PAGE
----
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How Britain’s growing debt is impacting our pension potential

2nd August 2017 Print

In November 2016, Britain’s household debt skyrocketed to its highest level since the financial crash of 2008. The country borrowed £192.2 billion in that month alone — a 10.8% increase from the same period in 2015. £66.7 billion of this was spent on credit cards.

Despite predictions that this high borrowing level can’t be maintained, The Office for Budget Responsibility (OBR) estimates that by 2021, UK households will spend £49.6 billion more than they earn.

So what kind of impact is this level of debt having on our ability to contribute to our pensions? Research from True Potential Investor suggests that our spending now could be severely limiting how comfortable we are in later life.

Personal pension provider True Potential Investor’s quarterly Tackling The Savings Gap Consumer Savings and Debt Data found that many Brits expect to retire with debt. At 55, UK savers can access 25% of their pension pot tax-free. A fifth of respondents said they would use this sum to clear debt. Likewise, 42% of savers said that they would use an unexpected £1,000 windfall to pay off debts.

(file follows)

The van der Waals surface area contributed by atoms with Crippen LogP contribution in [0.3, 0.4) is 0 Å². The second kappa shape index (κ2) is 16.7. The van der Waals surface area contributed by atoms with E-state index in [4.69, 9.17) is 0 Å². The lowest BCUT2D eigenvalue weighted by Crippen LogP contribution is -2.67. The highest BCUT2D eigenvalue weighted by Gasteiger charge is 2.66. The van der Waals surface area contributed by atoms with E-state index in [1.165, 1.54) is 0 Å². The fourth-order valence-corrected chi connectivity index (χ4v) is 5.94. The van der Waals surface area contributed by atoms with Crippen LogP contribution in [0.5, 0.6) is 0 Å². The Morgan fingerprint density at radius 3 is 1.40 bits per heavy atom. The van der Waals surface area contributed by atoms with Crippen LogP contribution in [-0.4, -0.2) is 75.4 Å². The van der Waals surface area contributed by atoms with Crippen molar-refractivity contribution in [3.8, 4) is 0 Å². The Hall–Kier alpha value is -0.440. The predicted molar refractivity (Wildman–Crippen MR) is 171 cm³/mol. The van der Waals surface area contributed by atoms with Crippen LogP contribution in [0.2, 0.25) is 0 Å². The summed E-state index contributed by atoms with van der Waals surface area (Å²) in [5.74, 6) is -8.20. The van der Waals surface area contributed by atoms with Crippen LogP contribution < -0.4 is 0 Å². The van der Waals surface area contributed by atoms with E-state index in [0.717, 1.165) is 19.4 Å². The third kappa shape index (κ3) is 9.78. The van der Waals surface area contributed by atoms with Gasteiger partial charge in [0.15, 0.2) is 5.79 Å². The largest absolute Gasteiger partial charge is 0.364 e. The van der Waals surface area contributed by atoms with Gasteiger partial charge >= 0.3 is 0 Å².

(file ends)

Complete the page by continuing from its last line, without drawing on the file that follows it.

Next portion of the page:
Although many financial advisors promote clearing debt early to avoid interest charges, the study has found that those near retirement are continuing to create new debt. The study found that over 55s took out an average of £1,108 of debt in Q3 2016.

What kind of impact does this have on our pension potential? Naturally, an increase in debt limits the amount of available cash we’re able to put towards our future. UK people currently set aside £325 a month on average into their pension pots and are on-course to receive £6,000 a year in retirement. Despite this, research has shown that an annual income of £23,000 is required in retirement to live comfortably, underlining a stark difference between expectation and reality.

Overall though, we have witnessed a positive shift in pension attitudes. The number of people who save nothing towards their pension dropped in Q3 2016, down to 35% from 39% in the previous quarter. Clearly, people are aware of the importance of saving for their future and with greater financial knowledge and awareness, there is the potential to enjoy a more comfortable retirement.